I read somewhere that it is possible to do anything done in Mechanical 2d can be done with Inventor. So my question is this, can I do assembly layouts in Inventor during conceptual design or do I still use the Mechanical module and do it in 2d?
For your work I would forget AutoCAD. Old technology.
I will certainly weigh in on the side of making the leap to Inventor.
I used 2D CAD for about 20 years (mostly AutoCad) to the point where I could do just about anything that could be done in AutoCad. Ten years ago I switched to Inventor and have never looked back.
I do mechanical design and use Inventor more than 99% of the time. I've gotten to the point that I will do things in Inventor that would be more suited to AutoCad, just because my AutoCad skills have deteriorated do to lack of use.
Just my $0.02 worth.
Richard in Houston
PS, Does anyone else think it's hilarious that the spell check in an Autodesk forum doesn't recognize the word "Autocad"?
...not sure how I'm going to do conceptual layouts with it
Post a dwg example of a "conceptual layout".
The question should be what problems do you have with your current way of working and will inventor solve those problems. If you are like me your only problem might be that you want to work faster and there's no guarantee that inventor will make you faster - it just might make you slower.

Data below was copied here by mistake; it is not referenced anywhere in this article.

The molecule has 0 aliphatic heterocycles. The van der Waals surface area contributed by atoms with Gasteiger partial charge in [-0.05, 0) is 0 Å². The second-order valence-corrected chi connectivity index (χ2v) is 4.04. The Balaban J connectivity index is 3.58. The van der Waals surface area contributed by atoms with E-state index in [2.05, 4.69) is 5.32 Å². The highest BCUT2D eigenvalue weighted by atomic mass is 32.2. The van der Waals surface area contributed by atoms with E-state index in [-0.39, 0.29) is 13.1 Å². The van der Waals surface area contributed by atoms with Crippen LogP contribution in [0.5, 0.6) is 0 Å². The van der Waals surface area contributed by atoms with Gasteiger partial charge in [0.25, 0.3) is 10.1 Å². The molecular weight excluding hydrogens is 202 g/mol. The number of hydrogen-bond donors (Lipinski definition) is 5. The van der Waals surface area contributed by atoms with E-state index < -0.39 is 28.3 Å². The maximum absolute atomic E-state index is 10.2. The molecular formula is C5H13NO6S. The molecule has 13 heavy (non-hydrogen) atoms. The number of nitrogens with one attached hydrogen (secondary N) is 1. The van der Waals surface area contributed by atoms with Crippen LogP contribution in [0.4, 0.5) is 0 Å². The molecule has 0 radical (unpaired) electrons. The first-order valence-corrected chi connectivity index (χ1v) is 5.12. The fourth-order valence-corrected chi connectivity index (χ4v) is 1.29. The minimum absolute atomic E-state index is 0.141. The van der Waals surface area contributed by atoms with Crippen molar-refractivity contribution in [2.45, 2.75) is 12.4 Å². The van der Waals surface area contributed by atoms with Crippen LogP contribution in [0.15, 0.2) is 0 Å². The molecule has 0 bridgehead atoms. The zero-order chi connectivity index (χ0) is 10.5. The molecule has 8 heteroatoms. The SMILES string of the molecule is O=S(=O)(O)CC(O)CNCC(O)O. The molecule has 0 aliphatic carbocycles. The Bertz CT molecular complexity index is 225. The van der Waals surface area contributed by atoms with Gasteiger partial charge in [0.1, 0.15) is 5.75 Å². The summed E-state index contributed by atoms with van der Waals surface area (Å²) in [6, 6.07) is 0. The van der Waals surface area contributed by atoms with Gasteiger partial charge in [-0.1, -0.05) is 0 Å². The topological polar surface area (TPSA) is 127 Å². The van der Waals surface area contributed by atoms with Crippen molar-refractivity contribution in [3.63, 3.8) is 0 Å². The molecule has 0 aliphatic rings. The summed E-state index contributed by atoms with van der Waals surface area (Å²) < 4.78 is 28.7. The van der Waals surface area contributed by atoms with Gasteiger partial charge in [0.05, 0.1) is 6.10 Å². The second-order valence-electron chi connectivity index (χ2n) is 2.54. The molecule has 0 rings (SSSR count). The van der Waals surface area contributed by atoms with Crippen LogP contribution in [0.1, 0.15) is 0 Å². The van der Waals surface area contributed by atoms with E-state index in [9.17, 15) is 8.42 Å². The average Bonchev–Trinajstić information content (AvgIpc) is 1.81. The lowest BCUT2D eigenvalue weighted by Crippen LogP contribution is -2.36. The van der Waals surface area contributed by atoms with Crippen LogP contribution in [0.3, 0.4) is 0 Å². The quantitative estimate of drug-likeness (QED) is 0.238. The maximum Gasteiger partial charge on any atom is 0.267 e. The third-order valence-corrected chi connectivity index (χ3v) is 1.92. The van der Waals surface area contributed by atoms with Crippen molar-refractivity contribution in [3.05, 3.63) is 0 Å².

For me I waste a lot of time waiting for rebuilds, and modelling and placing trivial items just to get them to show up in a drawing view, eg brackets. I'm no faster than I was when working in 2D and am still looking for a better (faster) way of working. For large projects where rebuild times would be long I still use autocad, Inventor is just too slow rebuilding and updating all the time.
The big advantage of Inventor is that all drawing views update when you make changes, so there can be some big rework savings there, but you can wait a while for the drawings to update. Sometimes it takes longer than a manual change in Autocad would have taken.
And then of course there's the problems and bugs associated with Inventor, which you just dont get in Autocad.
If you switch you will have a huge step backwards while you learn with no guarantee of being any faster once you have gone through your learning curve. And if you use macros, the inventor macro language is a nightmare to learn compared to autocad.
Autocad still exists because it has a purpose and for some, its still the most efficient way to work.
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